One of my least favorite things about getting pregnant is having to find a good OB-GYN. You’d be surprised, but it can be hard to find a doctor to care for you and your baby-to-be. While I could probably tolerate a less-than-cordial podiatrist or dentist, when it comes to an OB, I needed someone with wonderful bedside manner. I'd be seeing this person often, after all. They’d be helping me with an experience that is incredibly intimate. So, rest assured, you’re going to have a lot of important conversations with your OB-GYN, which is why you want to be extremely comfortable with your doctor from the very beginning.
I’ve had more important and serious conversations with my former OB-GYNs than I care to count. I’ve had to discuss difficult topics like threatened abortions (which is when you bleed during a pregnancy but don’t miscarry), worrisome test results, ectopic pregnancy, premature labor, pregnancy after loss, and more, all with my doctors. Some knew how to handle the conversations, while others upset me so horrifically I literally had to walk out the door.
Every mom-to-be has different questions or causes for concern. For example, those who go through IVF will have a different experience than moms who got pregnant on the first try, and a mother experiencing a high-risk pregnancy will have different questions than a mother with a "normal" experience. The questions I’ve listed below, though, are fairly basic for the majority of pregnant persons.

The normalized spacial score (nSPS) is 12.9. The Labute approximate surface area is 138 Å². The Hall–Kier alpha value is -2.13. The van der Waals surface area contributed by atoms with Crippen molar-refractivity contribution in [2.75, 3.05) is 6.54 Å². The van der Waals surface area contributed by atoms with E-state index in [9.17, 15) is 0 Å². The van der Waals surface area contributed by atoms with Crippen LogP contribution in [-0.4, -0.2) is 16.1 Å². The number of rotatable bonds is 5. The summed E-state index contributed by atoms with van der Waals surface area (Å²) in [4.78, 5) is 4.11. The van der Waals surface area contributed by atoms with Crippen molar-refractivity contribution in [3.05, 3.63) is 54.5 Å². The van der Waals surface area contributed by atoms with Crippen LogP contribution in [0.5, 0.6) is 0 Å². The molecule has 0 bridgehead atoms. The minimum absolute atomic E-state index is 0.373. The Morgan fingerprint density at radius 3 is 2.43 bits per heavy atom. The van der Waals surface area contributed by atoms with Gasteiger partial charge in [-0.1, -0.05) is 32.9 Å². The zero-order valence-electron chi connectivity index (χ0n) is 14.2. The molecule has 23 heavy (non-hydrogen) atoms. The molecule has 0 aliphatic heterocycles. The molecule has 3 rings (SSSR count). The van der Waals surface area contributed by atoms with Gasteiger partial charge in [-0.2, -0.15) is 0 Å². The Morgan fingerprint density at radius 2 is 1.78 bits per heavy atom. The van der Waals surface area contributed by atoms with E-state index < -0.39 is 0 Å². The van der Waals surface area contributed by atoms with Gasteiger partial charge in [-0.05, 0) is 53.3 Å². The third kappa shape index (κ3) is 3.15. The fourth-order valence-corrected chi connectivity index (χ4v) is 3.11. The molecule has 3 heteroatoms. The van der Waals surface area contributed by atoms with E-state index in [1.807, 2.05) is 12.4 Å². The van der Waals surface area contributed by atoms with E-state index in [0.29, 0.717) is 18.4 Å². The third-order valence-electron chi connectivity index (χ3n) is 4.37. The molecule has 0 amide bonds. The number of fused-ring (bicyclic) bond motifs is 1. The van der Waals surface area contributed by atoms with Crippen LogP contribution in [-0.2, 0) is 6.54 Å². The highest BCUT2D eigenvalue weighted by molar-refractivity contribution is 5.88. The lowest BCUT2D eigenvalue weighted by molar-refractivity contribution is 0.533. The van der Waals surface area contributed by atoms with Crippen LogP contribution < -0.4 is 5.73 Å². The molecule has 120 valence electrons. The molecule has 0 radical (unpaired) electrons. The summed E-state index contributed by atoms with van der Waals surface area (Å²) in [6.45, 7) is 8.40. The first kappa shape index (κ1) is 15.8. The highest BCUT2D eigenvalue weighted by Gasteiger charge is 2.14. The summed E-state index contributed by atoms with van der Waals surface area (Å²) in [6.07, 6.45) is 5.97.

An Informal "Getting To Know You" Chat
Good bedside manner is never more important than when looking for an OB-GYN. You need to be sure you are fully comfortable with and respected by your doctor. If the doctor is cold, or pushy, or won’t listen to you, they are not right for you. You want the potentially first person to hold your baby to be a kind and awesome human, right?
Question Your Doctor's Background
Feel free to ask your doctor where they went to school and where they’ve practiced. Whatever might put you more at ease. If you happen to be high-risk in any way, ask if they’ve ever handled a case like yours. It’s usually best to try and find a doctor knowledgeable about the kinds of challenges you’ve experienced.
Determine What Hospitals Your OB-GYN Has Privileges At
Sometimes we find a great doctor, but they only have privileges at a hospital that’s farther away than we’d like. Or perhaps they have privileges at a hospital you would prefer not to give birth at. Ask ahead of time so you don’t have any unpleasant surprises later.
Talk About All The Exams And Screenings You’ll Be Receiving, And When
You’re going to want to know about all the different tests you’ll be given throughout the course of your pregnancy. There’s blood work, the glucose test, plus screenings like amniocentesis which are optional. If you're going through a high-risk pregnancy, there might be additional screenings you’ll want to find out about ahead of time.
Find Out If They Are Pro-Choice
Some parents-to-be end up receiving negative news from genetic screenings. When this happens, some choose to terminate their pregnancy early on, especially when it appears that the fetus will either die shortly after birth (if they make it that far) and/or their brief life will be extremely painful. You’ll want to be sure your doctor has the same views, or is respectful of them, in the event you have to make this difficult decision someday.
Ask About Restrictions, Including Dietary And Physical